McLachlan, G., Davidson, H., Holder, E., Davies, L. A., Pringle, I. A., Sumner-Jones, S. G., Baker, A., Tennant, P., Gordon, C., Vrettou, C., Blundell, R., Hyndman, L., Stevenson, B., Wilson, A., Doherty, A., Shaw, D. J., Coles, R. L., Painter, H. A., Cheng, S. H., Scheule, R. K., Davies, J. C., Innes, J. A., Hyde, S. C., Griesenbach, U., Alton, E. W. F. W., Boyd, A. C., Porteous, D., Gill, D. R. & Collie, D. D. S.
Gene Therapy, Advanced online publicationJournal Back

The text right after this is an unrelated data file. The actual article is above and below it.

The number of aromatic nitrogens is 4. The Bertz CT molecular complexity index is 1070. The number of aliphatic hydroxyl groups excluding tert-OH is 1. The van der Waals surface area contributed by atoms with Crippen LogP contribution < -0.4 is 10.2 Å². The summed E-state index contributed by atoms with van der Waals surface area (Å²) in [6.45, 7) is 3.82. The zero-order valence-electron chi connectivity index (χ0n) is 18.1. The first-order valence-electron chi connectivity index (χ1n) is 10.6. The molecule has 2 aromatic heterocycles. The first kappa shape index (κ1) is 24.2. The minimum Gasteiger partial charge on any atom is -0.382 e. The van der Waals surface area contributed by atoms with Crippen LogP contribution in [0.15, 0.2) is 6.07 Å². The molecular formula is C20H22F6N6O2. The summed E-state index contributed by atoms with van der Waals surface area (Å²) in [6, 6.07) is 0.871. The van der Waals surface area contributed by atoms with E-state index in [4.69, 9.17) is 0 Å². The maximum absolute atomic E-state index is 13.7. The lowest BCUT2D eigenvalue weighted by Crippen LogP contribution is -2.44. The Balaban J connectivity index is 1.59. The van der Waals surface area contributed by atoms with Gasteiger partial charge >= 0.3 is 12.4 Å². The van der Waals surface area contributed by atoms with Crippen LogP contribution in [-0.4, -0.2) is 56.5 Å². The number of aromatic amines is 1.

We employ both large and small animal models in our pre-clinical evaluation of gene transfer agents (GTAs) for cystic fibrosis gene therapy. Here we report the use of a large animal model to assess three non-viral GTAs: 25kDa-branched polyethyleneimine (PEI), the cationic liposome (GL67A) and compacted DNA nanoparticle (NP) formulated with polyethylene glycol (PEG)-substituted lysine 30-mer. GTAs complexed with plasmids expressing human CFTR cDNA were administered to the sheep lung (n=8/group) by aerosol. All GTAs gave evidence of gene transfer and expression one day after treatment. Vector-derived mRNA was expressed in lung tissues, including epithelial cell-enriched bronchial brushing samples, with median group values reaching 1-10% of endogenous CFTR mRNA levels. GL67A gave the highest levels of expression. Human CFTR protein was detected in small airway epithelial cells in some animals treated with GL67A (2 out of 8) and PEI (1 out of 8). Bronchoalveolar lavage neutrophilia, lung histology and elevated serum haptoglobin levels indicated that gene delivery was associated with mild local and systemic inflammation. Our conclusion, that GL67A was the best non-viral GTA currently available for aerosol delivery to the sheep lung, led to the selection of GL67A as our lead GTA for clinical trials in CF patients.